B) Raise the level of the kick until it’s about the same level. Did the sound of the snare change when it was paired with the kick? Is the snare sound masked by the kick and no longer distinct? How high does the master mix buss meter read?

C) Go to a place in the song where there are tom fills. Raise the level of all toms until they’re about the same level as the kick and snare. Did the sound of the kick and/or snare change? What does the kick and snare sound like when the toms aren’t playing? How high does the master mix buss meter read?

D) Raise the level of the cymbal or overhead mics until the overall sound begins to change and the cymbals become more distinct sounding. What happened to the sound of the other drums? How high does the master mix buss meter read?

E) Raise the level of the high-hat mic until it becomes a bit more distinct sounding. Does the sound of the snare change? How about any of the toms or cymbals? How high does the master mix buss meter read?

Chapter 6 Excerpt - Setting The Compressor

Setting The Compressor

The timing of the attack and release is important, so here are a few steps to set up the compressor. One of the easiest ways to do that is to use the snare drum as your template, assuming that you’re mixing a song with a more or less constant tempo, then use the same approximate Attack and Release settings for the other instruments. The idea is to make the compressor breathe in time with the song.

1. Start with the attack time set as slow as possible, and release time set as fast as possible on the compressor.

2. Turn the attack faster until the instrument (in this case, the snare) begins to sound dull (this happens because you’re compressing the attack portion of the sound envelope). Stop increasing the attack time at this point and even back it off a little.

3. Adjust the release time so that after the snare hits, the volume goes back to 90 to 100 percent normal by the next snare beat.

4. Add the rest of the mix back in and listen. Make slight adjustments to the attack and release times as needed.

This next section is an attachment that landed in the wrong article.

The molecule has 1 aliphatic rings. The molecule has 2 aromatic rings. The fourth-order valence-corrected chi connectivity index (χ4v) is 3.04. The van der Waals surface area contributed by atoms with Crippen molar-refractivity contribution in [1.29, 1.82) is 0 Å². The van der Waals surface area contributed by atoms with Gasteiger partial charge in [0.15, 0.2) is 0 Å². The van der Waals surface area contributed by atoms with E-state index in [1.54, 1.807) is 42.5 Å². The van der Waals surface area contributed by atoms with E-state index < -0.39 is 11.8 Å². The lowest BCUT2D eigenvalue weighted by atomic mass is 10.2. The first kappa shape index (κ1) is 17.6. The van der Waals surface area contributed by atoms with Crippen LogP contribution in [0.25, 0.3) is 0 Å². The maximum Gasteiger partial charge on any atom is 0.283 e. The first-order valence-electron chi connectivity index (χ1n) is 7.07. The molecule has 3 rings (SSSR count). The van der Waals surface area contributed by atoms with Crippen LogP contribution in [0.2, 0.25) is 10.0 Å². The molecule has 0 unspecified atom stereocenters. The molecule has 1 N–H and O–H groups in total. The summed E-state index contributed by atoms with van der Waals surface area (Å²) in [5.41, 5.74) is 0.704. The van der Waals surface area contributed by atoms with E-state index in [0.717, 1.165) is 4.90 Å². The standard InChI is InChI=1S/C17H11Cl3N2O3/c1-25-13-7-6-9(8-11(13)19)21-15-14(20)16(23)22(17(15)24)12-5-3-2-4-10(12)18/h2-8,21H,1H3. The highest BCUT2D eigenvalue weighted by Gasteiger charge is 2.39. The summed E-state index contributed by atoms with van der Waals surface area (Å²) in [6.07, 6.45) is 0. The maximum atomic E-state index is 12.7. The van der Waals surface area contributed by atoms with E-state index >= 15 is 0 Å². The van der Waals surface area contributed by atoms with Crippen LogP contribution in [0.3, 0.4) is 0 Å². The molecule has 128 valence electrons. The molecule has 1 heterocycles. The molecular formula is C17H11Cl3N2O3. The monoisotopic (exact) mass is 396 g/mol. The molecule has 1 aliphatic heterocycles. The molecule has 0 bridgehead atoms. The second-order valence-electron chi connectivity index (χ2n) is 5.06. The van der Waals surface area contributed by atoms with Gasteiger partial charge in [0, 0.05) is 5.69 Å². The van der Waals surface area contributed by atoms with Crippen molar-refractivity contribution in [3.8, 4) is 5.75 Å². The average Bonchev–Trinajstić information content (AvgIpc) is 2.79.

How Much Compression Do I Need?
How much compression you use is a matter of taste. That being said, the more compression you use, the more likely that you’ll hear it working. Generally speaking, compression of 6 dB or less is used more for controlling dynamics than for imparting any sonic quality, but it’s also common to see as much as 15 or even 20 dB used for electric guitars, room mics, drums, and even vocals, depending upon the situation. In the final analysis, the amount of compression depends on the song, the arrangement, the player, the room, the instrument or vocalist, or the sound you’re looking for.

Compression As An Effect
Compression is interesting because of how much it can change the sound of a track under the right circumstances. Sometimes it can make a track seem closer to the listener, or seem more aggressive and exciting. The Attack and Release controls can modify the volume envelope of a sound to have more or less attack or release, which can make it sound punchy or fatter, or make a note have a longer decay.

Sometimes massive amounts of compression (like 15 or 20 dB) can impart a sound into the track that you can’t get any other way, and sometimes even a dB or two can change the sound of a track just enough to get you where you want to go.

Limiting
While a compressor increases the low level and decreases the loud ones to even out the dynamic range, a limiter keeps the level from ever going much louder once it hits the threshold. It’s very much like a truck with a speed governor on it that keeps the truck at 60 mph regardless of how much more you press down on the gas pedal. With a limiter, once you hit the predetermined signal level, it never gets much louder no matter how much more input level it receives.